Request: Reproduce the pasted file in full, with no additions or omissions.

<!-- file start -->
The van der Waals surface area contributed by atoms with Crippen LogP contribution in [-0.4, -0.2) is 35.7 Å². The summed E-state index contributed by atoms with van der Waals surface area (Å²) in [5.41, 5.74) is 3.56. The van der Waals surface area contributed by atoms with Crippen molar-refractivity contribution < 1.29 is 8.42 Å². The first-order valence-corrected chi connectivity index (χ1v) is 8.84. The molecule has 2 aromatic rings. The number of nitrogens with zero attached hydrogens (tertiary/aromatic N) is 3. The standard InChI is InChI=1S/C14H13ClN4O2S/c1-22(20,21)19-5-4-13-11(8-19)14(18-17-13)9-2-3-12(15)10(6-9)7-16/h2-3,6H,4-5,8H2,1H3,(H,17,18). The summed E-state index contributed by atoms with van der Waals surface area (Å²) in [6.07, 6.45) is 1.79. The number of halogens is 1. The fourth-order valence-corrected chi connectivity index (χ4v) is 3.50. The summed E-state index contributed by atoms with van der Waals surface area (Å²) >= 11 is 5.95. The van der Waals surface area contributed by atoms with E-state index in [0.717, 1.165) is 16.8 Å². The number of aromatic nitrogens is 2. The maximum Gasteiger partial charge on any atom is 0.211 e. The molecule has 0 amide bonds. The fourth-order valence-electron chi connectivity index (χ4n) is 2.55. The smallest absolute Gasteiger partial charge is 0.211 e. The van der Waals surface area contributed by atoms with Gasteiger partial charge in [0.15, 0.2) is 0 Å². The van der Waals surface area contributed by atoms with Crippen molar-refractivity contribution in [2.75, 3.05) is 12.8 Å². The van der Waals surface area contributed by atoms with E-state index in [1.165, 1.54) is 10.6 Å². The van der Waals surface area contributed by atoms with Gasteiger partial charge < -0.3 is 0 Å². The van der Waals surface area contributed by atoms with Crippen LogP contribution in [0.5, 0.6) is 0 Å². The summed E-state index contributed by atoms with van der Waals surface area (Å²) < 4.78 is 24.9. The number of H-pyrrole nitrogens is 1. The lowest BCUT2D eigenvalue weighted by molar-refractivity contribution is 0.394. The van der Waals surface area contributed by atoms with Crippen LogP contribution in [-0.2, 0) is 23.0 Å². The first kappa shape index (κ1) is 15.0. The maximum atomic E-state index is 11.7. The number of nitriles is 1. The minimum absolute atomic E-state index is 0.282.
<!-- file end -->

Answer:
The van der Waals surface area contributed by atoms with Crippen LogP contribution in [-0.4, -0.2) is 35.7 Å². The summed E-state index contributed by atoms with van der Waals surface area (Å²) in [5.41, 5.74) is 3.56. The van der Waals surface area contributed by atoms with Crippen molar-refractivity contribution < 1.29 is 8.42 Å². The first-order valence-corrected chi connectivity index (χ1v) is 8.84. The molecule has 2 aromatic rings. The number of nitrogens with zero attached hydrogens (tertiary/aromatic N) is 3. The standard InChI is InChI=1S/C14H13ClN4O2S/c1-22(20,21)19-5-4-13-11(8-19)14(18-17-13)9-2-3-12(15)10(6-9)7-16/h2-3,6H,4-5,8H2,1H3,(H,17,18). The summed E-state index contributed by atoms with van der Waals surface area (Å²) in [6.07, 6.45) is 1.79. The number of halogens is 1. The fourth-order valence-corrected chi connectivity index (χ4v) is 3.50. The summed E-state index contributed by atoms with van der Waals surface area (Å²) >= 11 is 5.95. The van der Waals surface area contributed by atoms with E-state index in [0.717, 1.165) is 16.8 Å². The number of aromatic nitrogens is 2. The maximum Gasteiger partial charge on any atom is 0.211 e. The molecule has 0 amide bonds. The fourth-order valence-electron chi connectivity index (χ4n) is 2.55. The smallest absolute Gasteiger partial charge is 0.211 e. The van der Waals surface area contributed by atoms with Gasteiger partial charge in [0.15, 0.2) is 0 Å². The van der Waals surface area contributed by atoms with Crippen molar-refractivity contribution in [2.75, 3.05) is 12.8 Å². The van der Waals surface area contributed by atoms with E-state index in [1.165, 1.54) is 10.6 Å². The van der Waals surface area contributed by atoms with Gasteiger partial charge < -0.3 is 0 Å². The van der Waals surface area contributed by atoms with Crippen LogP contribution in [0.5, 0.6) is 0 Å². The summed E-state index contributed by atoms with van der Waals surface area (Å²) < 4.78 is 24.9. The number of H-pyrrole nitrogens is 1. The lowest BCUT2D eigenvalue weighted by molar-refractivity contribution is 0.394. The van der Waals surface area contributed by atoms with Crippen LogP contribution in [-0.2, 0) is 23.0 Å². The first kappa shape index (κ1) is 15.0. The maximum atomic E-state index is 11.7. The number of nitriles is 1. The minimum absolute atomic E-state index is 0.282.